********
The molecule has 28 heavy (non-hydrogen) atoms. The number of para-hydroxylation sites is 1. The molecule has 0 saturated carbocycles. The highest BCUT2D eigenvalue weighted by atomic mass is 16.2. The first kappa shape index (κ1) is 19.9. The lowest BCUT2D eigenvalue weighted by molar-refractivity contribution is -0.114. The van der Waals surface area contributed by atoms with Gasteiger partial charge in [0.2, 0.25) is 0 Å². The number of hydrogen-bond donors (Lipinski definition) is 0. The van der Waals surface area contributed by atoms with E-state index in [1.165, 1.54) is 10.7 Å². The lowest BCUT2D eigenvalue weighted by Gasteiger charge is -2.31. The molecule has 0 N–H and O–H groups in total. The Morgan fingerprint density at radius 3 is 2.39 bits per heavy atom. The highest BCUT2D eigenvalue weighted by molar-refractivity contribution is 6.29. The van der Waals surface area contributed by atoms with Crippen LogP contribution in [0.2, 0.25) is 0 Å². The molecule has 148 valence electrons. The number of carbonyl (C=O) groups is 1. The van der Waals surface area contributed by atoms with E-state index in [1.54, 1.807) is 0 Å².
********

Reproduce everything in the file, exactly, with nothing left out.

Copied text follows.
The molecule has 28 heavy (non-hydrogen) atoms. The number of para-hydroxylation sites is 1. The molecule has 0 saturated carbocycles. The highest BCUT2D eigenvalue weighted by atomic mass is 16.2. The first kappa shape index (κ1) is 19.9. The lowest BCUT2D eigenvalue weighted by molar-refractivity contribution is -0.114. The van der Waals surface area contributed by atoms with Gasteiger partial charge in [0.2, 0.25) is 0 Å². The number of hydrogen-bond donors (Lipinski definition) is 0. The van der Waals surface area contributed by atoms with E-state index in [1.165, 1.54) is 10.7 Å². The lowest BCUT2D eigenvalue weighted by Gasteiger charge is -2.31. The molecule has 0 N–H and O–H groups in total. The Morgan fingerprint density at radius 3 is 2.39 bits per heavy atom. The highest BCUT2D eigenvalue weighted by molar-refractivity contribution is 6.29. The van der Waals surface area contributed by atoms with Crippen LogP contribution in [0.2, 0.25) is 0 Å². The molecule has 148 valence electrons. The number of carbonyl (C=O) groups is 1. The van der Waals surface area contributed by atoms with E-state index in [1.54, 1.807) is 0 Å².